How to Find The Right Voice Over Coaching
So now that you’ve decided you need a coach, how do you go about find the right one? There are a number of coaches out there, so how do you narrow down the field and choose someone to help you navigate your career?
First determine what sort of coaching you need. Going back to our definition of coaches, some voiceover coaches will help you understand the different genres of VO, mic technique, slating and stylistic choices, and when to make a demo (or two). Some coaches specialize in specific genres and will refine your reads in those areas. Others focus on how to improve your breath support, your vocal articulation, your voice health, and address any specific challenges you might be facing. Still others will guide you in business set up, studio equipment, marketing advice etc. Many coaches teach combinations of these. Be unambiguous about what you need. Because paying someone for guidance in areas in which they are not equipped to help is money thrown away. For example, studying vocal technique with a coach who doesn’t understand how the vocal apparatus works can at best do more harm than good and at worst do irreparable damage. And if your coach has never heard of E-Learning or Corporate Narration how much do they really know about the industry in 2020?
Once you know what you need ASK QUESTIONS. Find some peers you trust and ask for a recommendation. Really explore what they liked about a particular coach, what did they find useful, did their methods resonate? Keeping in mind that everyone is different and what works for some voice actors might not work for others, do your research to find coaches you think can help you.
Ask for a consultation with the coach before booking a session. No conscientious coach will mind a quick conversation to determine if you are a good fit to work together. Inquire as to their experience with coaching and teaching and how their students are doing in the industry, are newer voice over actors booking work? Was the coach able to jump-start the careers of working voice over pros struggling through a lull in bookings? Ask if they’re still working with a coach themselves and find out about their teaching qualifications and education. Do they have a long, successful tenure working in the industry? Who do they study with or refer to for their own skill set? Good coaches encourage this conversation to determine how well you will work together and if they are the right coach for what you need. And if the fit isn’t great, a first-class coach will be able to refer you to someone better suited to help.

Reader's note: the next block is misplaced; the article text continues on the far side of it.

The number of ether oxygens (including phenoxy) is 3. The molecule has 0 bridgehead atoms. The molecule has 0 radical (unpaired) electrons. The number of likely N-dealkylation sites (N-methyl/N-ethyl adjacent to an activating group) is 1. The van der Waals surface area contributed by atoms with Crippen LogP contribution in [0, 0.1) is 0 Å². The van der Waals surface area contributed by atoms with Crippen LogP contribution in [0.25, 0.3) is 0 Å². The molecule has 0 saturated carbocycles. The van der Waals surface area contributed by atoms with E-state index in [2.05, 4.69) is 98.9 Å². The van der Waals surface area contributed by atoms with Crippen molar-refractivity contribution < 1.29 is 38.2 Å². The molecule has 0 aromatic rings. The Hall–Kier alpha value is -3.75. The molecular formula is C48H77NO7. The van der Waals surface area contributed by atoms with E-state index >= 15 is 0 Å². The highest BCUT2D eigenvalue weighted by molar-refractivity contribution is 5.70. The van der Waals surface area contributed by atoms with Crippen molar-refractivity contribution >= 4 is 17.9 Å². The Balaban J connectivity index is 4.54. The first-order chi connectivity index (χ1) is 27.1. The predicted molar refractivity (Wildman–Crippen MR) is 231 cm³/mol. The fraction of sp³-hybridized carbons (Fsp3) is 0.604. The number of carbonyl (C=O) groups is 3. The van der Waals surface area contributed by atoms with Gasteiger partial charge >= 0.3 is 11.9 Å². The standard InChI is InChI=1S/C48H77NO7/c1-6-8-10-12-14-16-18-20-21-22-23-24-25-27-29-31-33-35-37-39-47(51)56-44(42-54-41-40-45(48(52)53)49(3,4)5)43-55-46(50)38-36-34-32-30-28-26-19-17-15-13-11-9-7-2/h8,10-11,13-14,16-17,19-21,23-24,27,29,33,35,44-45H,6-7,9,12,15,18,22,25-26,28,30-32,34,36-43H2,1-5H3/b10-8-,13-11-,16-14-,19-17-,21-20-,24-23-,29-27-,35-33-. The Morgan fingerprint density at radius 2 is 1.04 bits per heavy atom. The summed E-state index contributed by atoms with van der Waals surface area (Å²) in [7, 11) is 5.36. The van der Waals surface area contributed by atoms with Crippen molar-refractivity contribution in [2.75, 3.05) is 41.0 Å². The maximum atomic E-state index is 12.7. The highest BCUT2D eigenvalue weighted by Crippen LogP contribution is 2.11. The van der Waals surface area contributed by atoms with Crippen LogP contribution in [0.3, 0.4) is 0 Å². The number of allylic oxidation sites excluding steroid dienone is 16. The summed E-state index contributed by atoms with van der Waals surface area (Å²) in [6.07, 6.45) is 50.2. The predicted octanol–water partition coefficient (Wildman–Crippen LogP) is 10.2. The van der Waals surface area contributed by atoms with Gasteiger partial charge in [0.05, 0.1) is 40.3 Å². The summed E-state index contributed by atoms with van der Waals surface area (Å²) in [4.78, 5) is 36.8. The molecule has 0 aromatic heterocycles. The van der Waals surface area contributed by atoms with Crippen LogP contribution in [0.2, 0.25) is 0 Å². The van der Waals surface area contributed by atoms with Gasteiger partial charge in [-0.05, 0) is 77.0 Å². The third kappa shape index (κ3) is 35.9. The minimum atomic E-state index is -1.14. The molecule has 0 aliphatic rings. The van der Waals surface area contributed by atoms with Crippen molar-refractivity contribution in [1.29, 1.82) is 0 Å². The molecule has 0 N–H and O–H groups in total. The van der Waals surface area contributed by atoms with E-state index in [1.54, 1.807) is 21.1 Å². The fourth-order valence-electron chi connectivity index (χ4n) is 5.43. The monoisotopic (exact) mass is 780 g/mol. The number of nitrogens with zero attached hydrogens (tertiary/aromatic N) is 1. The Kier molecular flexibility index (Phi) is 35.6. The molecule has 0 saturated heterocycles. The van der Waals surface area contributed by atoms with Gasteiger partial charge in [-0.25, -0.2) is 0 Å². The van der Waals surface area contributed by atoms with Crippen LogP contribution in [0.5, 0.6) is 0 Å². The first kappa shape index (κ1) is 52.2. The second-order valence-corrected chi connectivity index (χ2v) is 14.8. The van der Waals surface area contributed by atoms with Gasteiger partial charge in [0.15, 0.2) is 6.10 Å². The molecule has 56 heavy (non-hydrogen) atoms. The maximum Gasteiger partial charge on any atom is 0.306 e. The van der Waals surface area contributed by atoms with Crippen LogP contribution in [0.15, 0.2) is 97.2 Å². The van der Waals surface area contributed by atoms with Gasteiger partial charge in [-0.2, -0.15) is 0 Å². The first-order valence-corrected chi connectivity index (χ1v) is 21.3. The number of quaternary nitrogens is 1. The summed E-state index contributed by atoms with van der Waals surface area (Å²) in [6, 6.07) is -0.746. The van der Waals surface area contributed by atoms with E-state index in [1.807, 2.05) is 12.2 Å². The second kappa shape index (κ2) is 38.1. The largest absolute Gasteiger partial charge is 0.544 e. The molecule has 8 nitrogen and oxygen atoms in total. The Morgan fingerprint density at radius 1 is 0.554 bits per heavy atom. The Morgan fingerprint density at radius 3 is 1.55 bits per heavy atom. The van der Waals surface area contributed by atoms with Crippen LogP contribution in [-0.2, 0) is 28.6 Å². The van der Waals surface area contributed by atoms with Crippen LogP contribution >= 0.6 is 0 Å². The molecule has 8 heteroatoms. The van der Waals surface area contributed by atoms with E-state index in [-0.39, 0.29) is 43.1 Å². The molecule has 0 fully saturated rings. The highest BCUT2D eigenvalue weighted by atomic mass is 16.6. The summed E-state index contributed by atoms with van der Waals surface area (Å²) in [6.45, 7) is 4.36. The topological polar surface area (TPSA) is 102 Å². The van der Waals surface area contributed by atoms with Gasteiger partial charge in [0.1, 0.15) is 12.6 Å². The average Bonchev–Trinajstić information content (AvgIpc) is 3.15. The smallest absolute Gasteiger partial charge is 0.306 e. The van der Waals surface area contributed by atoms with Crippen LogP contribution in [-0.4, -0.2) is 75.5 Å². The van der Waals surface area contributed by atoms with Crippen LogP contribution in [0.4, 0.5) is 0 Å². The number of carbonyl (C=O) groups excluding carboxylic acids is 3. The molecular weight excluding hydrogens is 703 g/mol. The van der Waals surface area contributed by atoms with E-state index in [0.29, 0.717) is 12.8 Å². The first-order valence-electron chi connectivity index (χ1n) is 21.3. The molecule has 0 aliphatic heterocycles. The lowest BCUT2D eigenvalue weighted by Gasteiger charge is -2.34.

A Word Or Two Of Caution When Working With A Vocal Coach
Unfortunately, there will be people hanging out a shingle who should not be teaching voice over. Anyone who seems too eager to sell you their services probably needs you more than you need them. This doesn’t mean you should never work with a newer coach, but be cautious of hard sell tactics or programs offering big rewards or demos after a very short period of coaching. If the coach is busy getting you to buy their book, or sign up for their next group class instead of focusing on helping you to improve, you can find better elsewhere.
Good coaches know other good coaches, and understand that an actor may be working with more than one coach to perfect their craft (and often encourage it and recommend specific ones). If jealousy, ownership behavior or “I’m the only coach you’ll ever need” behavior arises, best to move on before it escalates.
Because, and this cannot be shouted loud enough from the hilltops, there is no room for bullying behavior among coaches. If a service provider demeans, belittles, makes inappropriate sexual advances or yells at you they are likely setting the table to take advantage of you or sell you things you don’t need by making you feel inferior. Don’t become a victim. Follow your instinct. If you feel someone’s behavior is off, trust your gut and stop working with that coach.
Finding the right coach can take a bit of research and trial and error, but once you have the right team in your corner, it can change the life of your business and build it beyond your expectations. Do not try to “go it alone”, resting on your talented laurels. Take Plato’s advice and avoid limping through your life in voice over.
During his career as a voice actor, voice over coach and demo producer, J. Michael Collins has mentored some of the industry’s fastest rising stars in voice over. With a rare ear for nuance, J. Michael can break down and analyze your delivery with singular ease and expertise. His proven performance-oriented coaching techniques will get you to the right read the first time, every time by harnessing your strengths and helping you rise above your weaknesses.
For more information, go to jmcvoiceover.com.